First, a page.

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Abdominal Aortic Aneurysm Stenting


An abdominal aortic aneurysm has the capability of damaging the aorta, which represents the largest blood vessel in the body. A ruptured aorta can lead to serious health consequences, from considerable internal bleeding to a fatal aneurysm rupture.

To prevent a potentially deadly abdominal aortic aneurysm, Dr. Chadda and the team of cardiovascular professionals at the clinic use the non-invasive procedure called endovascular stent grafting. An endovascular stent graft provides reinforcement for the aorta wall, as well as prevents the aneurysm from bursting. Endovascular refers to the interior of a blood vessel, such as the aorta.


Before abdominal aortic aneurysm stenting, our experienced team of cardiovascular experts will run several diagnostic tests to view different angles of the abdominal aortic aneurysm and the surrounding area. The test provides Dr. Chadda with a detailed visual of what to expect once the procedure begins. Dr. Chadda will know the type of stent graft to use for preventing the aneurysm from rupturing. You can also expect us to present you with instructions that clearly describe the measures you must take to prepare for the surgery. Preparations include fasting and phasing out the ingestion of certain medications, especially medicines that thin the blood.


One of our nurses will shave and clean the area of the groin where we plan to thread the catheter and stent. We apply local anesthesia to numb the groin area and you have the option to receive light sedation or a general anesthetic to put you to sleep during surgery.

Once the local anesthetic takes control of the groin area, Dr. Chadda will create a small incision in one of the thighs. Following the x-rays to determine the precise location of the abdominal aortic aneurysm, Dr. Chadda guides the catheter through the large blood vessel in one of your thighs to reach the aneurysm located in the abdomen. Dr. Chadda then releases the stent graft into the aorta and the stent graft immediately increases in size above and under the aneurysm.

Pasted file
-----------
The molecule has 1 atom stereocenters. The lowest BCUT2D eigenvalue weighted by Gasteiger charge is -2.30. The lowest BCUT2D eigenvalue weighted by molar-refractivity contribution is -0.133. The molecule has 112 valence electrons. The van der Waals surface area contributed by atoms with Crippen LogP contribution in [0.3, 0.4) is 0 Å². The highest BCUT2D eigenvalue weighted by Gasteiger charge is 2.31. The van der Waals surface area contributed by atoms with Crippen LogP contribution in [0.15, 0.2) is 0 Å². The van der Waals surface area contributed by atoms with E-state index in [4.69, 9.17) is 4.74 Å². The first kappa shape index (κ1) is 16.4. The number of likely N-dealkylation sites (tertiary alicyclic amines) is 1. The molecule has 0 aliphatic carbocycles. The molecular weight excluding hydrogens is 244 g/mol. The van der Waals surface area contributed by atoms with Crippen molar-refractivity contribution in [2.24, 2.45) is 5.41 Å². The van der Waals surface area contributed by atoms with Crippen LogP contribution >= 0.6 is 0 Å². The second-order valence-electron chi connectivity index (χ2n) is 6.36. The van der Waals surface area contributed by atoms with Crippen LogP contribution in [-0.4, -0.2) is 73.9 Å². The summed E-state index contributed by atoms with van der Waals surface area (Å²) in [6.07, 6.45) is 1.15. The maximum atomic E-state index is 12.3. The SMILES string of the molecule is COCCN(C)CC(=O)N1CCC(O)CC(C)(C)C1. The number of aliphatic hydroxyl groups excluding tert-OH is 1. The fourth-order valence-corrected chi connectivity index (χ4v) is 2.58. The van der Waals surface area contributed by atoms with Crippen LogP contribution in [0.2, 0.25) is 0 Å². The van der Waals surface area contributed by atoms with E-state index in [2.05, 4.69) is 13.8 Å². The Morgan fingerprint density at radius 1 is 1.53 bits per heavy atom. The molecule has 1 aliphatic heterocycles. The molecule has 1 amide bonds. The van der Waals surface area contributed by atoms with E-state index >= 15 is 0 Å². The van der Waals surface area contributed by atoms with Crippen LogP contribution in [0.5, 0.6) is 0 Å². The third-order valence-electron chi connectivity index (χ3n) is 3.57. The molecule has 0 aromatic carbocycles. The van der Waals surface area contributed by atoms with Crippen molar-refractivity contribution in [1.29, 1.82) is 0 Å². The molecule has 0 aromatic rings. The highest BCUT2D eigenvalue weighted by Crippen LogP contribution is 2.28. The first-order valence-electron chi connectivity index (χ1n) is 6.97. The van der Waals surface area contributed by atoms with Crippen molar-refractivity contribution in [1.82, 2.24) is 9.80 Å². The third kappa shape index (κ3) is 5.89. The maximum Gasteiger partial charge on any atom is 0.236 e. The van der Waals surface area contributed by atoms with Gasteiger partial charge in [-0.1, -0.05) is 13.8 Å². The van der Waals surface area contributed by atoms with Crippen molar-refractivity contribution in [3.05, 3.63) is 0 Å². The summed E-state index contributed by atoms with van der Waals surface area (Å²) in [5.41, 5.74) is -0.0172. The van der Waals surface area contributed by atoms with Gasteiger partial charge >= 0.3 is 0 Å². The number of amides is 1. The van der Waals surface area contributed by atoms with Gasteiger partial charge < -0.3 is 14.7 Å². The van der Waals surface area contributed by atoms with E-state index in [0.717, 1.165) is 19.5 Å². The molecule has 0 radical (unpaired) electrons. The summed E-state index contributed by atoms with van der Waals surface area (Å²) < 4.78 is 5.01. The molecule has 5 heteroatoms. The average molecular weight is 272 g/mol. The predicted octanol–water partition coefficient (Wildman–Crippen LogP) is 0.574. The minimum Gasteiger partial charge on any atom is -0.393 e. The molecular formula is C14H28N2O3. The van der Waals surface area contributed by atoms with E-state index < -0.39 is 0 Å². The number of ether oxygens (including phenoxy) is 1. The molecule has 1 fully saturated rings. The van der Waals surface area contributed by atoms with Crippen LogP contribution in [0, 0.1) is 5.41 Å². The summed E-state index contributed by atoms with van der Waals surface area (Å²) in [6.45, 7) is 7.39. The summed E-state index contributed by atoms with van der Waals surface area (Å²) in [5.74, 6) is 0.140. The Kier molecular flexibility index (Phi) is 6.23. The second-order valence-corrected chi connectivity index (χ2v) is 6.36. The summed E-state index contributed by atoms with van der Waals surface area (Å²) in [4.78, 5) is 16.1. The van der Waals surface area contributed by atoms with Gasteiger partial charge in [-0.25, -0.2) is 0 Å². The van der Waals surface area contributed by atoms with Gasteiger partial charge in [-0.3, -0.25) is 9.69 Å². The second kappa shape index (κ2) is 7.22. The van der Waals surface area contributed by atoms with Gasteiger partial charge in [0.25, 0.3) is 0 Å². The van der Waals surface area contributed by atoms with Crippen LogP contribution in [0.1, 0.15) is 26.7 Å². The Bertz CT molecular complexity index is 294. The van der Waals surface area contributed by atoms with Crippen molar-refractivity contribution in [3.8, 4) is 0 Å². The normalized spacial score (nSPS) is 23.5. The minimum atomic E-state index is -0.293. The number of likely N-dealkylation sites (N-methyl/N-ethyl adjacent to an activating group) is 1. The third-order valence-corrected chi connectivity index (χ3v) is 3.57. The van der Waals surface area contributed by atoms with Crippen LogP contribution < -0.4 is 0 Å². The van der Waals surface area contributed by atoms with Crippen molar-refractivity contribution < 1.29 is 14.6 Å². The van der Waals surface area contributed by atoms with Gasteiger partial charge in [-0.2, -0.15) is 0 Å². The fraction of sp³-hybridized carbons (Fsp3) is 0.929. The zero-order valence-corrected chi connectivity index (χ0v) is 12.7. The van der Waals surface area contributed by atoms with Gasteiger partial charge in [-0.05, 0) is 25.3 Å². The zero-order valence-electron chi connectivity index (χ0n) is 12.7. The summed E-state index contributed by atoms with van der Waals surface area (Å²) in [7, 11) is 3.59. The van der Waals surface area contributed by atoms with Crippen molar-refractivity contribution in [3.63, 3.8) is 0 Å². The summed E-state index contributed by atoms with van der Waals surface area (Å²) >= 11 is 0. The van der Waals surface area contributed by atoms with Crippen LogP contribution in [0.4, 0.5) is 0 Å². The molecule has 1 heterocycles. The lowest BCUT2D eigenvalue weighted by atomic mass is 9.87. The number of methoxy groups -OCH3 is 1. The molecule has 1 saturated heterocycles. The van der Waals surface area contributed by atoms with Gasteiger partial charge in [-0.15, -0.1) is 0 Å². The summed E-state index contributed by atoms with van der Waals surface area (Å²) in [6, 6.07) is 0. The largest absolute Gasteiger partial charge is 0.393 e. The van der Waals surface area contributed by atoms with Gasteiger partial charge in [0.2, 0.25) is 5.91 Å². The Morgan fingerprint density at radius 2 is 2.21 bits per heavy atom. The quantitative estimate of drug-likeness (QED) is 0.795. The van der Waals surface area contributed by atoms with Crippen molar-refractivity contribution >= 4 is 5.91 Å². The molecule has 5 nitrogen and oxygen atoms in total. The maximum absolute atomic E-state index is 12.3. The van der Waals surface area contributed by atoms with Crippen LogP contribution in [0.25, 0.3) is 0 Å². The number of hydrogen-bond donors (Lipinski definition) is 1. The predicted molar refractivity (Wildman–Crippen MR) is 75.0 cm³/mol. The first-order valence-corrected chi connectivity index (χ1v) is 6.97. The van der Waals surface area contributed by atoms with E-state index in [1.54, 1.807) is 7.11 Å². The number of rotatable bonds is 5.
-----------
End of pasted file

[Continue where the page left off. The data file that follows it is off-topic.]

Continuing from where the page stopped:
We remove the catheter, which means Dr. Chadda has successfully secured the stent graft inside of the aorta. If the aneurysm is large and/or the shape is not close to symmetrical, Dr. Chadda might decide to place additional stent grafts to ensure the aneurysm is not fed blood.


After we take you to a recovery room, you can expect our team of cardiovascular specialists to monitor your vital signs closely. We might recommend that you lie on your back for between four and six hours to promote healing in the leg where we made the incision for the catheter. Most patients are discharged the next day.


Endovascular surgery and open surgery accomplish the same goal: prevent an abdominal aortic aneurysm rupture. However, endovascular surgery is much less invasive, as the surgeon places the stent graft inside of the aneurysm, without having to remove tissue from the aorta. On the other hand, open surgery creates more health risks, as the surgeon performs an open chest or an open abdominal procedure.


We cannot emphasize enough the importance of performing non-invasive cardiovascular procedures. By only cutting a small incision, we dramatically decrease the risk of contracting an infection. The non-invasive procedure also reduces the risk of internal bleeding or serious bruising. In addition, patients are typically discharged the next day.

Complications following endovascular stent grafting include blood leaking around the stent graft, blood flow blockage within the stent graft, and movement of the stent graft where the doctor originally placed it. The stent graft might break and thus, lose its firm hold over the abdominal aorta aneurysm. Infection and rupture of the aorta and/or aneurysm represent the rare worst case scenarios of abdominal aortic aneurysm stenting.

We remind our patients that endovascular stent grafting is not a medical procedure for everyone. The aortic aneurysm might be located too close to an organ or possess an irregular shape and/or size, which makes securing a stent graft a difficult thing to do.

Dr. Chadda and his team will meet with you to determine if you are healthy enough to receive abdominal aortic aneurysm stenting and whether we can access the aortic aneurysm by threading a catheter through the thigh to the abdomen.

Contact us to schedule an initial consultation that determines whether you should consider abdominal aortic aneurysm stenting.